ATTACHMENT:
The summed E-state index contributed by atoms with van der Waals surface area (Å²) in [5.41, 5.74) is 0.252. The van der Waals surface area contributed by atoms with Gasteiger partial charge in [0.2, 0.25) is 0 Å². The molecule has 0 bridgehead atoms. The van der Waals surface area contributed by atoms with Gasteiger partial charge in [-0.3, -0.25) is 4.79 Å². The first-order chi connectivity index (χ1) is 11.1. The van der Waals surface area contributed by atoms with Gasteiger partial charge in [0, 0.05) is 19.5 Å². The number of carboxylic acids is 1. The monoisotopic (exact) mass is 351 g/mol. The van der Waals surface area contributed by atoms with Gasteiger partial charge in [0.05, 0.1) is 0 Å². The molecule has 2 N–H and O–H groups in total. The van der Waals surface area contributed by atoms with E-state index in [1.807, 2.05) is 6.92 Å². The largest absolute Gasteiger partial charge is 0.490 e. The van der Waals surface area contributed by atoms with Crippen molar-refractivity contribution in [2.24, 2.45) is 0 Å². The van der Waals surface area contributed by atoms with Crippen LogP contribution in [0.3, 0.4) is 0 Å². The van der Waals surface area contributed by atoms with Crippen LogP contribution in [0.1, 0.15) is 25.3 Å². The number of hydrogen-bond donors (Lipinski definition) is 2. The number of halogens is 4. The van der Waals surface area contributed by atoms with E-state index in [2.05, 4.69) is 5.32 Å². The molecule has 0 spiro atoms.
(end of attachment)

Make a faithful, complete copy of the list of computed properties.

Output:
The summed E-state index contributed by atoms with van der Waals surface area (Å²) in [5.41, 5.74) is 0.252. The van der Waals surface area contributed by atoms with Gasteiger partial charge in [0.2, 0.25) is 0 Å². The molecule has 0 bridgehead atoms. The van der Waals surface area contributed by atoms with Gasteiger partial charge in [-0.3, -0.25) is 4.79 Å². The first-order chi connectivity index (χ1) is 11.1. The van der Waals surface area contributed by atoms with Gasteiger partial charge in [0, 0.05) is 19.5 Å². The number of carboxylic acids is 1. The monoisotopic (exact) mass is 351 g/mol. The van der Waals surface area contributed by atoms with Gasteiger partial charge in [0.05, 0.1) is 0 Å². The molecule has 2 N–H and O–H groups in total. The van der Waals surface area contributed by atoms with E-state index in [1.807, 2.05) is 6.92 Å². The largest absolute Gasteiger partial charge is 0.490 e. The van der Waals surface area contributed by atoms with Crippen molar-refractivity contribution in [2.24, 2.45) is 0 Å². The van der Waals surface area contributed by atoms with Crippen LogP contribution in [0.3, 0.4) is 0 Å². The van der Waals surface area contributed by atoms with Crippen LogP contribution in [0.1, 0.15) is 25.3 Å². The number of hydrogen-bond donors (Lipinski definition) is 2. The number of halogens is 4. The van der Waals surface area contributed by atoms with E-state index in [2.05, 4.69) is 5.32 Å². The molecule has 0 spiro atoms.